servaut girl. . ne
Ever have
know i
of a can
you Can sect
Nerve l5
The truth of the matter is,
Soned and weakened with the iml
thing for you to do is to get ri
Soon as you can.
You want'a blood-purifying nr
tilla,-that's what you want. I
is the strongest and best nerve t<
"The only Sarsaparilla mad vnde
Three graduates: a graduate
in chemistry, and a gra
$1.00 a bottle.
"During last year Iwas ufferir gfrom nel
worse, became thin, could not sleep, had n<
dition. After taking several kinds of rned
Sarsaparilla with more than pleasing results.
my strength and weight increased, and nov
elightest trace of my old trouble. Indeed,
medicine to bring about such a change in an3
Hill, Somerville, Mass., Dec. 2:, :899.
mirr r must expect re ..
uponl her.__________
LI To cusre a Cold in One Day.
All druggists refund the money if It fails to
cure. D. W. GRovE's signature on ea':i box,
25e. ___ ___
Blobbs-"Wigwag says he wants to be cre
mated when he dies.'' Slobbs-"He always
has made light of death."
How's This?
IWe offer One Hundred Doll.r~ T Reward for
any ca e of Catarrhi that cannot be cured by
Hall's Catarrh Cur e.
F. J. CH ENEY & Co., Pr ops., Toledo, 0.
SWe. the undersigned, have known F. .J. CThe
ney ror the la-t 15 years. and believe hrm per.
fectl y honorable in all business ti ansactions
aand financially able to carry out any obliga
tion m -de by their firm.
WEST & TICUA X,WholeSale Druggis! , Toledo,
Oh o.
,WALmsa,. KisNAN & Minvy, Wtolesalo
Druggi'sts, Toledo, Ohio.
Hall's Catarrh Cm e isrtaken internally, net
lng diretly upon the blood and mnucouis sur
*Iices of th,- system. Pric', 75c. pe- bottle. Sold
*by all D):uggists. 'Testimoniats free.
H~all's Family Pills are the beat.
Mrs. Winslow's Soothing Syrup for chIldren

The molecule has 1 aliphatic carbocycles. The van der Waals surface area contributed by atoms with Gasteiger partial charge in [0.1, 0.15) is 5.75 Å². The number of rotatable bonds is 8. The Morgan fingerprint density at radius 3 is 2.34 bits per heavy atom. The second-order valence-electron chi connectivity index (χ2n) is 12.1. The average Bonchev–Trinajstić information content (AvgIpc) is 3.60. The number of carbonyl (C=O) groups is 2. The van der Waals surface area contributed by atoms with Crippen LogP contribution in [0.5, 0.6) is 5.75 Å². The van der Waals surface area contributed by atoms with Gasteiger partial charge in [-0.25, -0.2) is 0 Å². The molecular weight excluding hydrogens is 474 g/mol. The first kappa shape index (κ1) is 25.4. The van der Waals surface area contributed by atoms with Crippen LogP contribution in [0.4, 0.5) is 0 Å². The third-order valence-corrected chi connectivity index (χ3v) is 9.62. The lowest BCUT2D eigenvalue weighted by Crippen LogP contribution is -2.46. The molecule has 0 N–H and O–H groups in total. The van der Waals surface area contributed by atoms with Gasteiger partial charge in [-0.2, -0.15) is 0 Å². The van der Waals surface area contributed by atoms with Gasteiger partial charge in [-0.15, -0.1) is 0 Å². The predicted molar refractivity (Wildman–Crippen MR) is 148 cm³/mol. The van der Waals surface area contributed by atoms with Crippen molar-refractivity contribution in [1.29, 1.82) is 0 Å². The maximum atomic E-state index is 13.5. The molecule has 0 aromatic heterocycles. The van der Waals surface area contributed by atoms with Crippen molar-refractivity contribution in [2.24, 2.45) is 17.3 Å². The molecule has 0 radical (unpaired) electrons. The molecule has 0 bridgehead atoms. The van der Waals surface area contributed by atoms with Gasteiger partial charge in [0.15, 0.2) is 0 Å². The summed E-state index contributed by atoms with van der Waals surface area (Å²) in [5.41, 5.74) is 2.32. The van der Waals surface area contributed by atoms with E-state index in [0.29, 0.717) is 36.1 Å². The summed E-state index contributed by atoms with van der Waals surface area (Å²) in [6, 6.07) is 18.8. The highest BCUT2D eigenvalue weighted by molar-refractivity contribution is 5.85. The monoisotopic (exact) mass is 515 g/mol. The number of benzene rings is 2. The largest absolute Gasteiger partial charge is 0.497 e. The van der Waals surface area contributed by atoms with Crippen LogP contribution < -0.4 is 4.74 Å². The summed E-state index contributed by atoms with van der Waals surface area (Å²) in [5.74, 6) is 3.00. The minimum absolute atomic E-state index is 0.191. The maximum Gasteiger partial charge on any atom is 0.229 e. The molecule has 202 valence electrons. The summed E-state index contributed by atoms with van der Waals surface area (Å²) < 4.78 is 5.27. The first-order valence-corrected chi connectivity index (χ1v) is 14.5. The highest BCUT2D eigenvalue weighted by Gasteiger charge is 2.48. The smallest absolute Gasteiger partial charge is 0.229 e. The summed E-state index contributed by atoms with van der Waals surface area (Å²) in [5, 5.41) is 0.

Steething,. softens t be gums, reducing infiaama
tion, allays pain eures wind colic 25c a bottle.
I am sure Piso's Cure for Consumption saved
my lIfe three years ago.--Mns. Tros. Ron
mu, Maple St. NorwIch, N. Y . Feb. 17. 1900.
Don't allow:3
e / the bestis
\~ South. Di
it A OR for some p
The formula
know just what yc
do not advertise thi
their medicine if y<
Iron and Quinine pt
form. The Iron
malaria out of the
* Grove's is .the Or!
Chill Tomncs are in
that Grove's is su
are not experiment
*and excellence ha
only Chill Cure so
* hc. United States.
Quite a IferIn Thinga
Mr. Doe-I am surprised that you
It up with your son's extravagance.
r. Roxe-O, I don't. I merely put up
r it.-New York Journal.
The Best Prescription fr ChIlls
Ld Fever is a bottle of Giaova's TasrE.ESs
mILL To~mc. It is simple iron and quinine in
tasteless form. No cure-no pay. Price 25c.
Some men try to give the impression that
ey are suffering from gout, when they are
ally troubled with bunions.
P7Ax FADELFSs DYE produces the
tcet and brightest colors of any known
e stuff. sold by all druggists.
A girl with a muddy comple2 ion may have
lear conscience.
Carter's Ink.
Goodnk Is a necessity for goal writing. Car.
ir's is t.se best. Costs no mnore t"a poor Ink.
Such things as creditors' meetings are
tely to be overdun.
the blues"? Then you
ow dark everything kooks.
are completely discouraged
d cannot throw of that terri
ble depression. A little work
oks like a big mountain: a
noise sounds like the roar
ion: and a little sleep is all
ire, nigit after night.
rout nerves have been pol
3urities in your blood, The
i of these impurities Jpst as
Iedicine,-a perfect Sitsapa
ou want a Sarsaparilla that